Ukraine has spent more than $38 million of crypto donations in the purchase of military equipment.
Since the conflict between Russia and Ukraine began on February 24, the Ukrainian government has received more than 100 million euros in cryptocurrency donations in March to fund the war.
Why did Ukraine turn to cryptocurrencies?
From the very first hours of the conflict, the Ukrainian government opened cryptocurrency addresses and wallets allowing it to receive these decentralized currencies directly.
Anyone with cryptocurrencies can send them to these addresses. Bitcoin, ethereum, but also tether, the “stablecoin” whose price is backed by the dollar: since the beginning of the war effort, cryptocurrencies have been pouring in.
38 million dollars to fund the military effort
In the interest of transparency, Ukraine’s Minister of Digital Transformation Mykhailo Fedorov decided to publish a financial report explaining point by point the spending of the $54.5 million raised through crypto-donations.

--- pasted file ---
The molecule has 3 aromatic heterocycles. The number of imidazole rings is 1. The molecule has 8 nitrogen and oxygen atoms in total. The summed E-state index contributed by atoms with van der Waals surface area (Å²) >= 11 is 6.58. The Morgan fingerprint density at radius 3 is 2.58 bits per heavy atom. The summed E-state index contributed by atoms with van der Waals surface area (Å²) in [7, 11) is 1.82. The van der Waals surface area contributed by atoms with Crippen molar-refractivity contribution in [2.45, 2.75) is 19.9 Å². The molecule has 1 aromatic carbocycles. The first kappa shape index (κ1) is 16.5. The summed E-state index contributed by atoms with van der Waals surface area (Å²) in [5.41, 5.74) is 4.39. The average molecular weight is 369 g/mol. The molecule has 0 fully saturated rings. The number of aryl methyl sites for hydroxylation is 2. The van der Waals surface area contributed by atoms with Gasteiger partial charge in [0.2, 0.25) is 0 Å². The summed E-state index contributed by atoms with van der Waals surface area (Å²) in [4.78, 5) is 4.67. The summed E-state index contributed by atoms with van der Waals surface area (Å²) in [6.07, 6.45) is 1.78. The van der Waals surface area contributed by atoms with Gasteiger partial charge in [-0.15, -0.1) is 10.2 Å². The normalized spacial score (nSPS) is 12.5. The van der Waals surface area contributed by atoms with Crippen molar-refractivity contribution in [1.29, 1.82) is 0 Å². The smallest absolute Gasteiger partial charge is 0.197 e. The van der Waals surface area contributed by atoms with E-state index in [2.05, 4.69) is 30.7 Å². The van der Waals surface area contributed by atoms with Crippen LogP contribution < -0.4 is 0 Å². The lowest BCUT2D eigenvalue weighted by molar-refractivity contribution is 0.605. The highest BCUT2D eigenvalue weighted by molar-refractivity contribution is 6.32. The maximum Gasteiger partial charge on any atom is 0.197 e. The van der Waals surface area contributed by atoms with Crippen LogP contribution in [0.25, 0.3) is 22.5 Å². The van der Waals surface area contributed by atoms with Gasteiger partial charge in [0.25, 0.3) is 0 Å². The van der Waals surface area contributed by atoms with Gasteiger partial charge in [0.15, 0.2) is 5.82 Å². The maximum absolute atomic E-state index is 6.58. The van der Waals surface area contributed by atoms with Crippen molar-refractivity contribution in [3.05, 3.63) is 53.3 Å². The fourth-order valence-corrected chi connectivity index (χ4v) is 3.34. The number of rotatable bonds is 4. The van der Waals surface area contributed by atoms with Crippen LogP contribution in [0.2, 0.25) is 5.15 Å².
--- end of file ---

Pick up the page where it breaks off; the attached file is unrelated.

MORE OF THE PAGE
It is thus via Twitter that we learn that the majority of the expenses concern notably the military sector with mainly the purchase of equipment to support the army in the current context.
Mykhailo Fedorov thus took the floor via Twitter on August 17 by publishing a detailed report of all the expenses made thanks to donations from around the world via cryptos. These donations could be collected with the help of Ukraine DAO.
So out of the $54.5 million received via donations by the crypto community, the report shows us that Ukraine has spent about $38 million to fund the military effort. Among these military expenditures, we find 11.9 million in the purchase of drones, 7 million dollars for armored vests, 3.8 million dollars for combat rations, 2.7 million dollars for military clothing and accessories and finally 1.7 million dollars in the purchase of thermal cameras.
In addition, $1.3 million was spent on medicines and $1.2 million on medical kits. On the communications side, there were also expenditures for the purchase of radio communication kits in the amount of $351,146 and the purchase of communication devices for $924,618.
In addition, some elements of the report are confidential in terms of quantities in order to avoid revealing sensitive information that could, in the context of the current war, constitute threats to security.
As a result, we learn that $5.7 million was allocated for the purchase of computer hardware and software, $5.3 million for a global anti-war campaign and $5.1 million for the purchase of weapons at the request of the Ministry of Finance.